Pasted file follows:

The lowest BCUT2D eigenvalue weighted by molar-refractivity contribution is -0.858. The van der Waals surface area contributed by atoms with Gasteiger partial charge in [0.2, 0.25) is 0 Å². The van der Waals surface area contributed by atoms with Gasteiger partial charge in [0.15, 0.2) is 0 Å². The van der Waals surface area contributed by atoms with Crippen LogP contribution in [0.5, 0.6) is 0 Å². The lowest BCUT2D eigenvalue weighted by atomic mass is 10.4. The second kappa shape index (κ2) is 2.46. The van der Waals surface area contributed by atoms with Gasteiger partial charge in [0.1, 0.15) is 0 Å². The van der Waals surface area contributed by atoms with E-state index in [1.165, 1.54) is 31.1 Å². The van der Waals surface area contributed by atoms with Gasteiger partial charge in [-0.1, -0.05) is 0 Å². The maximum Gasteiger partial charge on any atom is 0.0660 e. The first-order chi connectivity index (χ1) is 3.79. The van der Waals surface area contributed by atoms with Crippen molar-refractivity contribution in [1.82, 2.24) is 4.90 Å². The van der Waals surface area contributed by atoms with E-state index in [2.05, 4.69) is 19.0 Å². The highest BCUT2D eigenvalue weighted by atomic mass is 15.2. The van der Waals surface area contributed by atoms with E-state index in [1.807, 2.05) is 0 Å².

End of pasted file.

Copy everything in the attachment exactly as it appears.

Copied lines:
The lowest BCUT2D eigenvalue weighted by molar-refractivity contribution is -0.858. The van der Waals surface area contributed by atoms with Gasteiger partial charge in [0.2, 0.25) is 0 Å². The van der Waals surface area contributed by atoms with Gasteiger partial charge in [0.15, 0.2) is 0 Å². The van der Waals surface area contributed by atoms with Crippen LogP contribution in [0.5, 0.6) is 0 Å². The lowest BCUT2D eigenvalue weighted by atomic mass is 10.4. The second kappa shape index (κ2) is 2.46. The van der Waals surface area contributed by atoms with Gasteiger partial charge in [0.1, 0.15) is 0 Å². The van der Waals surface area contributed by atoms with E-state index in [1.165, 1.54) is 31.1 Å². The van der Waals surface area contributed by atoms with Gasteiger partial charge in [-0.1, -0.05) is 0 Å². The maximum Gasteiger partial charge on any atom is 0.0660 e. The first-order chi connectivity index (χ1) is 3.79. The van der Waals surface area contributed by atoms with Crippen molar-refractivity contribution in [1.82, 2.24) is 4.90 Å². The van der Waals surface area contributed by atoms with E-state index in [2.05, 4.69) is 19.0 Å². The highest BCUT2D eigenvalue weighted by atomic mass is 15.2. The van der Waals surface area contributed by atoms with E-state index in [1.807, 2.05) is 0 Å².